So far during the 2014 season, the following players have a higher batting average than on-base percentage:
But wait! How is this possible? Every time a player gets a base hit, it increases his on-base percentage. How is it possible to lower the on-base percentage? The answer is because of the sacrifice fly. When a hitter hits a sacrifice fly, it does nothing to his batting average, but it lowers his on-base percentage. The formula for the sabermetric on-base percentage is:
(H + BB + HBP) / (AB + BB + HBP + SF)
The article in the link was written in 1973 in the Baseball Research Journal by the Society for American Baseball Research (SABR) and doesn't include the sacrifice fly stat. By the time on-base percentage became an official stat in 1984, the sacrifice fly was included. My best guess as to why they decided to include it is because the hitter isn't willingly giving himself up (as opposed to a sacrifice bunt) and by taking a full swing he is attempting to get on base.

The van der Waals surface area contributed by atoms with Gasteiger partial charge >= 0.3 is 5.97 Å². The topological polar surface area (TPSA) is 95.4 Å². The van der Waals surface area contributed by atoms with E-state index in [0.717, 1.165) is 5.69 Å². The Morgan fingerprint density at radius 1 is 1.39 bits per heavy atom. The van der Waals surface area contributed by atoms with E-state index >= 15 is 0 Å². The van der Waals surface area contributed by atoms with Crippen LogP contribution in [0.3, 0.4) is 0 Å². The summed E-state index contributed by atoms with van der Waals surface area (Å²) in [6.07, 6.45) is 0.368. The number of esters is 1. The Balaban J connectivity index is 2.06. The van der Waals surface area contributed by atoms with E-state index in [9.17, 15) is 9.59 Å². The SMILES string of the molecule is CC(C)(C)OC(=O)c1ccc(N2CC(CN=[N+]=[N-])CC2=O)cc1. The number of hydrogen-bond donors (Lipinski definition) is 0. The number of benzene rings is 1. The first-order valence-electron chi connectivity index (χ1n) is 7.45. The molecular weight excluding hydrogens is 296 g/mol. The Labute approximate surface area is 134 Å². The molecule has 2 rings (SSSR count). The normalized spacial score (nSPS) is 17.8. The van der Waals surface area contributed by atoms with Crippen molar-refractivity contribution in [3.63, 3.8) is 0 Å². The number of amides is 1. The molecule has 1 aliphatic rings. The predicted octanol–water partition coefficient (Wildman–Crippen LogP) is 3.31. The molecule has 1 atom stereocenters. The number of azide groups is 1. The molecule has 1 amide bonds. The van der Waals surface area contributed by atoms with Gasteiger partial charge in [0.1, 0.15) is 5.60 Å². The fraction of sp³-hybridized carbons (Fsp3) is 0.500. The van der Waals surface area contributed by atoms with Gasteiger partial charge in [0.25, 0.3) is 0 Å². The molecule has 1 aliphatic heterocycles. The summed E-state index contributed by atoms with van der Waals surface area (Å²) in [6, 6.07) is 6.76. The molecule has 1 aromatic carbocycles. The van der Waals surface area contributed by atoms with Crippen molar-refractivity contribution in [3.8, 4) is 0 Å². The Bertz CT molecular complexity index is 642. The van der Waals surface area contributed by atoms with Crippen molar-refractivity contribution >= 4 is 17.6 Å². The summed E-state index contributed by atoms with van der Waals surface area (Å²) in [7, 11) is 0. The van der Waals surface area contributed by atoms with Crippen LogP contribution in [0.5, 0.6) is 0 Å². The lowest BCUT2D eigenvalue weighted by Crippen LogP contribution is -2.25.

Using Neftali Soto as an example, he has 2 hits in 10 at bats for a batting average of (2/10) .200. He has 0 walks, 0 hit by pitches, and 1 sacrifice fly for an on-base percentage of (2/11) .182.
The exact formula to keep a hitter's batting average equal with his on-base percentage is that sacrifice flies must equal:
(1/AVG - 1) * (walks + hit by pitches)
So say Soto goes crazy and gets 2 walks and 2 hit by pitches in his next game (with nothing else happening). In order for him to keep his batting average above his on-base percentage:
1 / .200 = 5
5 - 1 = 4
4 * (2 + 2) = 16
He'd have to get 16 + 1 consecutive sacrifice flies. Let's test this. (2 + 2 + 2) / (10 + 2 + 2 + 16) = 6/30 = .200. .200 AVG = .200 on-base percentage. Add 1 additional sacrifice fly in order for his average to remain above his on-base percentage.
Now the league leader for most sacrifice flies in a single season is Gil Hodges' 19 in 1954, so a player would have to have a very low number of walks and hit by pitches and a very high number of sacrifice flies in order to keep it up for a full year. With the way the formula works, the higher the batting average, the fewer amount of sacrifice flies are needed to keep the average equal to on-base percentage.
Ernie Bowman has the highest number of at bats (125) to still be able to keep his batting average above his on-base percentage. He had 23 hits for a batting average of .184 and 0 walks, 0 hit by pitches and 2 sacrifice flies for an on-base percentage of .181.
The last time this phenomenon happened to a Tiger player was in 2012. Omir Santos had a .125 batting average and a .111 on-base percentage in 8 at bats. He had 0 walks, 0 hit by pitches and 1 sacrifice fly. Full list of Tiger players is below:
Pretty neat, huh? Math rules!